• Understand the conversations about finances you may need to have before and after the big day.
  • Find out about how you might need to save and budget for the wedding.
  • Understand what getting married means for both of your longer term finances.

Read time

14 mins

Chapter 1


Read time

2 mins

Congratulations – getting married or entering a civil partnership is a really big moment!

With so much to think about, plan and book, it’s important to be organised. We’re here to help guide you through the financial side of marriage and civil partnerships so you can go forward confidently.

As you start planning your life together, it's important to be open and transparent when it comes to money.

Before your big day, take the time to talk about your attitudes towards money. Ask yourselves questions like:

  • How do you each manage your finances?
  • What are your spending habits?
  • How will you work together as team to manage your household finances?

There is no right or wrong way to make these decisions. Find whatever works for the two of you to stay in control of your money.

Chapter 2


Read time

3 mins

Before the COVID-19 pandemic and sizes of weddings were reduced, the average cost of a wedding in the UK was £30k. As you begin planning your big day, it’s important to set out a realistic budget – and to stick to it, because costs can spiral easily. Look at your short- and long-term finances and ask yourselves, "How much are we prepared to spend?"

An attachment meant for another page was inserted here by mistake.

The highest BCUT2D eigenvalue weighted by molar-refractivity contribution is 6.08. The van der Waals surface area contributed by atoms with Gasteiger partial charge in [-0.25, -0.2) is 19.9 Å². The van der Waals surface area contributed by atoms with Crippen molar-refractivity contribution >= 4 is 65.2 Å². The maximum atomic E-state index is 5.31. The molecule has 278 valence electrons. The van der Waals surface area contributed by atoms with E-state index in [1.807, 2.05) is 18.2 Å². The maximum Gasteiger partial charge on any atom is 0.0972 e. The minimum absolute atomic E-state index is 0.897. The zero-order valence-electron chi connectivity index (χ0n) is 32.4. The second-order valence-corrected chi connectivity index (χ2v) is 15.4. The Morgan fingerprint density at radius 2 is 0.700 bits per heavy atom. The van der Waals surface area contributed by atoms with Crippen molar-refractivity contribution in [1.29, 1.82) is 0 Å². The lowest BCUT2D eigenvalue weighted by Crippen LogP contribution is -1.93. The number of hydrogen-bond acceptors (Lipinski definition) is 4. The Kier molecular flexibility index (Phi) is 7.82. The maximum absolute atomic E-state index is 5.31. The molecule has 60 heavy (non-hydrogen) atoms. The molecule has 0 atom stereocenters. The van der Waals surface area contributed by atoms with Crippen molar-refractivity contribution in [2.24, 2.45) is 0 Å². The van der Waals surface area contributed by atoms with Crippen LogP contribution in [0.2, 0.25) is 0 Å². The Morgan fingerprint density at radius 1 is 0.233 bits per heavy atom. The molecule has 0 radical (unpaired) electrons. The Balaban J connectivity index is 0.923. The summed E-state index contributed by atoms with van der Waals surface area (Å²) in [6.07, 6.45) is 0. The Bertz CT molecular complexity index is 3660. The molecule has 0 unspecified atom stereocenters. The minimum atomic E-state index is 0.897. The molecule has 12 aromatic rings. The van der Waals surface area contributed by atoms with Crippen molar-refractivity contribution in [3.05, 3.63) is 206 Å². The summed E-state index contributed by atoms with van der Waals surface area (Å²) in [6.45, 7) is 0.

You also need to decide on your priorities. Not sure? There are lots of wedding planning checklists online, and you can use them to make sure you haven’t missed anything. There are also lots of online forums where past and present brides share tips and insights. If you can afford it, you might even want to hire a wedding planner to help you along the way.

Wherever you can, try to make sure you’re getting a good deal. Doing research will help you see what the typical cost is for things like photographers and florists. Seek out lots of quotes to make sure you’re getting a fair price.



To save more and increase the amount you can spend, you could also look at cutting back on specific things now. For example, could you eat out less? Do you have any subscriptions you could pause?

See our budgeting section for some suggestions on how to set up a wedding budget, or use the Budget Planner provided by MoneyHelper to work out what your budget is.



While saving is usually the cheapest way to pay for your wedding, you might also want to explore borrowing – if your circumstances allow for it.

A loan can help you spread the cost, but you’re likely to pay interest on it – so it’ll cost you more overall. You’ll need to decide whether the interest charged is worth the convenience of paying in fixed monthly instalments. You can use the loan calculator by MoneyHelper to find out what a loan will approximately cost in terms of repayments.



If 2020 taught us anything, it's that life is unpredictable. Even with all the planning and preparation in the world, we never quite know what's around the corner. It's worth considering wedding insurance as you start to put down deposits – you might be grateful you did it.

Chapter 3


Read time

3 mins

Your wedding or civil partnership ceremony is just the start of your lives together. You need to ask some important questions for what happens after:

  • What are your goals for the future as a couple?
  • With the day itself over, what's your next savings goal?
  • Are you looking to save for a property together?
  • Do you have plans to start a family one day?